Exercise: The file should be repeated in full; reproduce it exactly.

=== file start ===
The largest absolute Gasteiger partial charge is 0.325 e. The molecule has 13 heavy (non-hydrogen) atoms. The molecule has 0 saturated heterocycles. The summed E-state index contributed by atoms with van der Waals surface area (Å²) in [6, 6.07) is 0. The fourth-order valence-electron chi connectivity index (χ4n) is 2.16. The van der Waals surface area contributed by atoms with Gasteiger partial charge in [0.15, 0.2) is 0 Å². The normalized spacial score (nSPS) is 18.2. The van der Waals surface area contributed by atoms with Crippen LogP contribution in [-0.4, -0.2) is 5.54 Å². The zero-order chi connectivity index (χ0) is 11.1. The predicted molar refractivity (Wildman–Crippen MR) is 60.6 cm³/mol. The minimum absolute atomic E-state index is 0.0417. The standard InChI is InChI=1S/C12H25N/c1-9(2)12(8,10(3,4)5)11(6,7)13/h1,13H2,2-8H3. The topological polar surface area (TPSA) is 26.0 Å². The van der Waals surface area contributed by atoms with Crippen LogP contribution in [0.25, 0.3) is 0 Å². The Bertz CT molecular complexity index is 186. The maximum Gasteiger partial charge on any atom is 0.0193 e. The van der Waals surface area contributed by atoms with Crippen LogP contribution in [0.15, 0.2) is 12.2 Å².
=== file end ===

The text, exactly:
The largest absolute Gasteiger partial charge is 0.325 e. The molecule has 13 heavy (non-hydrogen) atoms. The molecule has 0 saturated heterocycles. The summed E-state index contributed by atoms with van der Waals surface area (Å²) in [6, 6.07) is 0. The fourth-order valence-electron chi connectivity index (χ4n) is 2.16. The van der Waals surface area contributed by atoms with Gasteiger partial charge in [0.15, 0.2) is 0 Å². The normalized spacial score (nSPS) is 18.2. The van der Waals surface area contributed by atoms with Crippen LogP contribution in [-0.4, -0.2) is 5.54 Å². The zero-order chi connectivity index (χ0) is 11.1. The predicted molar refractivity (Wildman–Crippen MR) is 60.6 cm³/mol. The minimum absolute atomic E-state index is 0.0417. The standard InChI is InChI=1S/C12H25N/c1-9(2)12(8,10(3,4)5)11(6,7)13/h1,13H2,2-8H3. The topological polar surface area (TPSA) is 26.0 Å². The van der Waals surface area contributed by atoms with Crippen LogP contribution in [0.25, 0.3) is 0 Å². The Bertz CT molecular complexity index is 186. The maximum Gasteiger partial charge on any atom is 0.0193 e. The van der Waals surface area contributed by atoms with Crippen LogP contribution in [0.15, 0.2) is 12.2 Å².